I was driving home very late the other night from Burlington, engrossed in my thoughts, and totally oblivious to everything around me (maybe not the safest thing when you are driving in snow at 11 pm). I was on auto-pilot, having driven that route from Burlington to my home in Montpelier too many times to count. As I was churning the latest maelstrom of obsessive thinking, worrying and decision-making, I crested my hill, looked up and saw the bright winter constellation, ORION, beaming down at me from above the trees on Ridge Street.
Immediately and without conscious intent, I took a deep breath, my thinking came to a halt, and I was pulled back into the present moment. As my lungs filled with that rich deep breath, I felt the presence of a larger energy than my little pea-brained thinking self. I was awed by the incredibly beautiful sky on this dark winter night and it seemed for a moment that whole Universe quietly opened up to me, without making a big deal of itself. It was just there, waiting for me to notice it. I turned onto my street feeling much more present and alive and felt the gratitude that comes when we realize that it's not just 'all about me'.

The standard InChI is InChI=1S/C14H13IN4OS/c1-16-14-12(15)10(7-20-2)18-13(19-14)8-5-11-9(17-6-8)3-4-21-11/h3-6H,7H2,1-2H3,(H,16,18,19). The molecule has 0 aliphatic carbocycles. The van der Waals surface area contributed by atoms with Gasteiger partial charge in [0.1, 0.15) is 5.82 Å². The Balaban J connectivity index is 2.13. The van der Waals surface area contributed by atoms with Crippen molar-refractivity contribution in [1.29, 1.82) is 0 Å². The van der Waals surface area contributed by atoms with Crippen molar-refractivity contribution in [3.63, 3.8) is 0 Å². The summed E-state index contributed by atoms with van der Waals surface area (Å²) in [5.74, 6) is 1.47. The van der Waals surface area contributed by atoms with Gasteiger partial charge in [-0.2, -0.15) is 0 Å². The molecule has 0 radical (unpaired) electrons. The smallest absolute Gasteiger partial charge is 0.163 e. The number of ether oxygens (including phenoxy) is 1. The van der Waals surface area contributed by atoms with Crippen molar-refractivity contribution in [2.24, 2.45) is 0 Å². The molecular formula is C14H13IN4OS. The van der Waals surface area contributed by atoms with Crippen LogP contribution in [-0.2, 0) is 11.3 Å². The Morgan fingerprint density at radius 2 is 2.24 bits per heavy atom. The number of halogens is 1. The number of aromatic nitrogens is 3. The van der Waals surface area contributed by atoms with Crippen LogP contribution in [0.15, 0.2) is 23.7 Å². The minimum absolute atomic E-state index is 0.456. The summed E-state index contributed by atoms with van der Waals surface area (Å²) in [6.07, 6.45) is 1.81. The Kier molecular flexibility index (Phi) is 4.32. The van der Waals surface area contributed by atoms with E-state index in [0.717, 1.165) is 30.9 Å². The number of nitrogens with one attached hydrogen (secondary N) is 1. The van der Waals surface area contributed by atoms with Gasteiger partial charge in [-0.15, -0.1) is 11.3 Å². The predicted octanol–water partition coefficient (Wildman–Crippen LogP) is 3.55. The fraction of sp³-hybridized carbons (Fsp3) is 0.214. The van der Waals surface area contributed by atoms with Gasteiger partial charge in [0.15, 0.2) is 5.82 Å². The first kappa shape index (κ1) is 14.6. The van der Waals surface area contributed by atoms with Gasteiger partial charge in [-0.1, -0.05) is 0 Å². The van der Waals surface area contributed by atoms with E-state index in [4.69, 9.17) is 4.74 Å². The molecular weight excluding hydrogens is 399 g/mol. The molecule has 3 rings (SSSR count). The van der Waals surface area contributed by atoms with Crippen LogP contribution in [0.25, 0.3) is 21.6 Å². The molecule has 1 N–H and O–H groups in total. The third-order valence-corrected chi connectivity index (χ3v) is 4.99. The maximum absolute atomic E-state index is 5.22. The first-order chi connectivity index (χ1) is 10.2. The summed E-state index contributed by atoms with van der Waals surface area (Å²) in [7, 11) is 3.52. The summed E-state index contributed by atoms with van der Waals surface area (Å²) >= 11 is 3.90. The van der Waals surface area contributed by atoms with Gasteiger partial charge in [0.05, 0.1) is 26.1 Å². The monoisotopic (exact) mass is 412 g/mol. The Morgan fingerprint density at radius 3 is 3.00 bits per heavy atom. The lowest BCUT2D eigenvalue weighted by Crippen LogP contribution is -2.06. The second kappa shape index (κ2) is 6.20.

There is a word Upeksha (in Sanskrit) or Upekkha (in Pali) which means equanimity, non-attachment, non-discrimination, even-mindedness or letting go. And, on a another level it means keeping ourselves open to the larger perspective and that our limited, tightly held perspective, isn't the only one in the Universe! What I love about Upeksha, is it's invitation to let go of our tightly held beliefs and ideas, in favor of seeing the bigger picture. In the whole of the Universe we are both small and limited yet also unlimited! In the words of Walt Whitman, "Do I contradict myself? Very well, then I contradict myself, I am large, I contain multitudes." So I too am contradicting myself in saying that we are both large and small. But getting back to Upeksha. So when we can come from a calm, balanced place (I think of the scales for the zodiac sign of Libra) we don't get so caught up in reactivity or fly off the handle when something doesn't go our way or when things don't turn out as planned. If we can keep that larger vision, well, in the words of the old parable about a man and his horse, something 'Could be good, could be bad.' It's really in how we look at it, it's all in our perspective.